Hi Kelly & Adam, we’d love for you to start by introducing yourself.
Our son Reid was diagnosed with Dup15q Syndrome in July 2021. He was 2.5 years old and we finally had an answer after about a year of knowing that something wasn’t quite right. The genetic test results came when our daughter Lena was about a month old, so it was a topsy-turvy time in our life. The diagnosis includes intellectual disability, autism, global developmental delay, and epilepsy (thankfully, Reid is seizure-free for now). Finally, we had an explanation for all the things we were seeing in Reid.
We were thankful to have answers and be able to help our son move forward. It also helped in our expectations of his life and ours. It is difficult to process a special needs diagnosis. You never think it is going to happen to you. When you picture your life with kids and a family, you never imagine it including a child of profound needs.
Reid has opened our eyes to a world that we never knew about. He has given us the gift of perspective. And most importantly he has given us love, snuggles, and the realization that a person’s worth is far beyond what they can do or accomplish in their life. Few are given such a gift. And while there are still difficult moments and grief for how we thought we’d live, we are learning to truly cherish the life we have. When we first got the diagnosis, Kelly’s Dad said that sometimes in life we are dealt hands we don’t expect. He’s right. We certainly didn’t expect this. But now our motivation is to play the hand to the best of our ability.
We have felt very lucky to be in Nashville while this chapter of our life unfolds. Reid has received incredible care at Vanderbilt Medical Center, as well as his whole team of therapies. This part of TN has a robust special needs community, but you may not know it unless you are looking! We are lucky to have every therapy under the sun and some even more special things like Rock the Spectrum play gym, Move Inclusive Dance Studio, and the Nashville Dolphins (special needs swim team).
Reid continues to be a sweet, snuggly little boy who adores water, his family, and cars. He has made incredible progress in the areas he struggles with (communication, coordination/strength, and behavior). We can’t wait to watch him grow into the boy he is meant to be. And we’re so incredibly lucky to have sweet Reid in our lives.
I’m sure it wasn’t obstacle-free, but would you say the journey has been fairly smooth so far?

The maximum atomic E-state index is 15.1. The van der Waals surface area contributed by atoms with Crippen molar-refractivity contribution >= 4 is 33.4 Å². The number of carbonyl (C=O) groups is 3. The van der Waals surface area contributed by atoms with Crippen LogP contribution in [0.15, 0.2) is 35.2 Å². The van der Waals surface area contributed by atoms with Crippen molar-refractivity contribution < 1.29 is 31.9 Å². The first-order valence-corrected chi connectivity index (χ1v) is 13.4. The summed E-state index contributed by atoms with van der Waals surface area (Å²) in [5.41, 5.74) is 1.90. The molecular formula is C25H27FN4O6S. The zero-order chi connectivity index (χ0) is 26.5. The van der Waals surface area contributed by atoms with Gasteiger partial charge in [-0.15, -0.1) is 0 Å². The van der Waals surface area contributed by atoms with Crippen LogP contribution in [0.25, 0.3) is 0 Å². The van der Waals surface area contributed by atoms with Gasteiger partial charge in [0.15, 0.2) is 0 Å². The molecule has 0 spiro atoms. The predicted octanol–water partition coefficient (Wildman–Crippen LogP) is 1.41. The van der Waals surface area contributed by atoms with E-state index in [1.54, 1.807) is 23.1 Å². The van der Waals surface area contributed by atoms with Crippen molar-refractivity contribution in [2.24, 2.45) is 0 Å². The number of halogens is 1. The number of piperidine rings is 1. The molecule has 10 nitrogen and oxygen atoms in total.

It hasn’t all been smooth. Struggles have included a delay in diagnosis – we originally received an ASD diagnosis and were recommended for genetic testing, but we put it off for a while. We never dreamed they would find something. Other struggles have included determining the best course of action for therapies – selecting the right providers, amount, frequency, and duration. We’ve wanted to find the balance between getting therapy that will help Reid but also allowing him downtime to be a kid and have some freedom.
There are many things now which are profoundly different for our family and will be forever. This is difficult to come to terms with. However we’ve utilized counseling, leaned on family and friends, and worked hard to prioritize each other and self-care. There is a poem called “Welcome to Holland” written by the mom of a child with Down Syndrome. It is a great summary of the experience of learning about your new life and path.
Other struggles with Reid specifically include the deficits because of his syndrome. He is functionally non-verbal, in that a stranger off the street would not be able to communicate easily with him. It is really hard to handle the toddler years with a little one who can’t fully communicate. But in the last year, he has started “talking”. We call it Reid-speak and it is magical. “Muh” means no, “Aw Duh” means all done, and the list goes on. Reid is incredibly musical and has perfect pitch so a lot of his communication is pitch-matching the tone of how we normally say a word or phrase.
We also want to ensure that our daughter Lena feels loved, valued, and never less than because she doesn’t have therapies or a full schedule to manage. Reid is sometimes rough with Lena and we hope that we can continue to work on their relationship so it includes more kissing and snuggling and less rough-housing. But we suppose that is a very typical desire for typical parents. So we like to remind ourselves that sometimes our life isn’t all that different than most families!
Risk-taking is a topic that people have widely differing views on – we’d love to hear your thoughts.
Our perspective on risk has changed through this experience. When you become the one in a million, it dawns on you that anything can happen to you! We used to be riskier, and now we tread more carefully. We’re working on finding that balance of still taking risks, but exercising the right amount of caution.